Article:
Abronhill High School in Lanarkshire had been earmarked for demolition at the end of the current school year, with staff and almost 500 pupils transferring to Cumbernauld High a couple of miles away.
The local authority had claimed the school, built in the late 1970s, had become "outdated and no longer appropriate for the modern curriculum" with its closure saving the cash-strapped council £1 million-a-year.
Longer term plans involve rehoming all pupils from both schools in a single new £30m building on the site of Cumbernauld High.
But, in the aftermath of a major consultation, sparking 1600 objections to the plans and described by North Lanarkshire Council as “considerable and unprecedented”, the council will recommend next week that instead of shutting in June of this year, the school will remain open until the summer of 2014.
However, parents have still expressed their anger at the move, citing overcrowding and travel to the new school as longer-term problems.
Campaigner Susan Hamilton, of Save Abronhill High School, said: “We want the school kept open for the community in this part of Cumbernauld. Keeping it open for another year doesn’t address issues which come up after that.
“We’re looking at an over-capacity, under-achieving school, travel a couple of miles through forest, or paying around £250 for bus travel.
“We’re still not happy and will be asking the Scottish Government to call in the consultation, make sure it’s been done properly and if not for the council to start again.”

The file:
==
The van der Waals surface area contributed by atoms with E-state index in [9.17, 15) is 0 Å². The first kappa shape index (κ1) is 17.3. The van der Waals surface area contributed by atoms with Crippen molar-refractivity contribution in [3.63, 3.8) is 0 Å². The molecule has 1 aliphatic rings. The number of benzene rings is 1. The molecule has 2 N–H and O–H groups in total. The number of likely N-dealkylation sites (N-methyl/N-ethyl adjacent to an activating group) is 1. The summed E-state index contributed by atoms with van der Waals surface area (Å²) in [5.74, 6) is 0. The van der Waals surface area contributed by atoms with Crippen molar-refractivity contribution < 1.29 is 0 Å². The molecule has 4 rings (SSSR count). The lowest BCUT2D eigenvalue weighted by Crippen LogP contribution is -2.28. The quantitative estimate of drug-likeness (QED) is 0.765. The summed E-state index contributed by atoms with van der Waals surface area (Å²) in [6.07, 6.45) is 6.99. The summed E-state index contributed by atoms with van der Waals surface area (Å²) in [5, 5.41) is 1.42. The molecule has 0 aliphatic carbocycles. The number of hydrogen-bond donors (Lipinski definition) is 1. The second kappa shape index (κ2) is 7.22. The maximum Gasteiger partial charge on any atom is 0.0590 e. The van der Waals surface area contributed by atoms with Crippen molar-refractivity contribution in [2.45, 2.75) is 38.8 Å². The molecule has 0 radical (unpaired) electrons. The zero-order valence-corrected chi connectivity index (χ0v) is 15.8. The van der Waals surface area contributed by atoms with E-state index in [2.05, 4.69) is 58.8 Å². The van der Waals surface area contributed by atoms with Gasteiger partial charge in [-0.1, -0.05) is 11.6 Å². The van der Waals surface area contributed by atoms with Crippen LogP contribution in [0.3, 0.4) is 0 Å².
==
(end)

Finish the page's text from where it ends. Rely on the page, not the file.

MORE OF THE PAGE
In the paper going before North Lanarkshire’s learning and leisure committee next week, the council raises several advantages and disadvantages to the additional year.
It states that the plus points include allowing more time to plan the amalgamation of the two schools, creating a better opportunity for planning the transition of P6 and P7 to the new school, and giving more time to both establishments to reconcile their curriculum, as well as not requiring additional staffing.
On the down side it claims that “protracted implementation may lead to potential loss of staff and pupils with an associated impact on the whole school community and on continuity of learning” and delaying the delivery of financial savings.
The report’s recommendations add: “To approve that, at the end of school session 2013/14, the provision of education at Abronhill High School and Cumbernauld High School be discontinued and a new school be established and that all pupils currently attending both the current Abronhill and Cumbernauld High Schools will be provided with education at the existing Cumbernauld High School premises.”
The school in Cumbernauld had been open for only two years when it became the backdrop to Bill Forsyth’s 1981 teen romantic comedy starring John Gordon Sinclair, Dee Hepburn and Clare Grogan.
It tells the story of schoolboy Gregory (Sinclair) who falls in love with Dorothy (Hepburn), a girl in the school football team. A 1999 sequel, Gregory’s Two Girls, featured Sinclair as a teacher returning to his old school at Abronhill.
Amongst those backing the retention of the school are Taggart actor Colin McCredie, whose wife used to teach at the school, and his co-star Alex Norton, who played a teacher in the film.
The responses to the public consultation even included the proposal to promote the school as a Gregory’s Girl tourist scheme.
A North Lanarkshire spokesman said: “We have carried out a full consultation on the initial proposals to merge Abronhill High School and Cumbernauld High School with parents, pupils, the community and Education Scotland. Based on that consultation, learning and leisure services have made recommendations which will be considered by the council at a meeting on February 6.”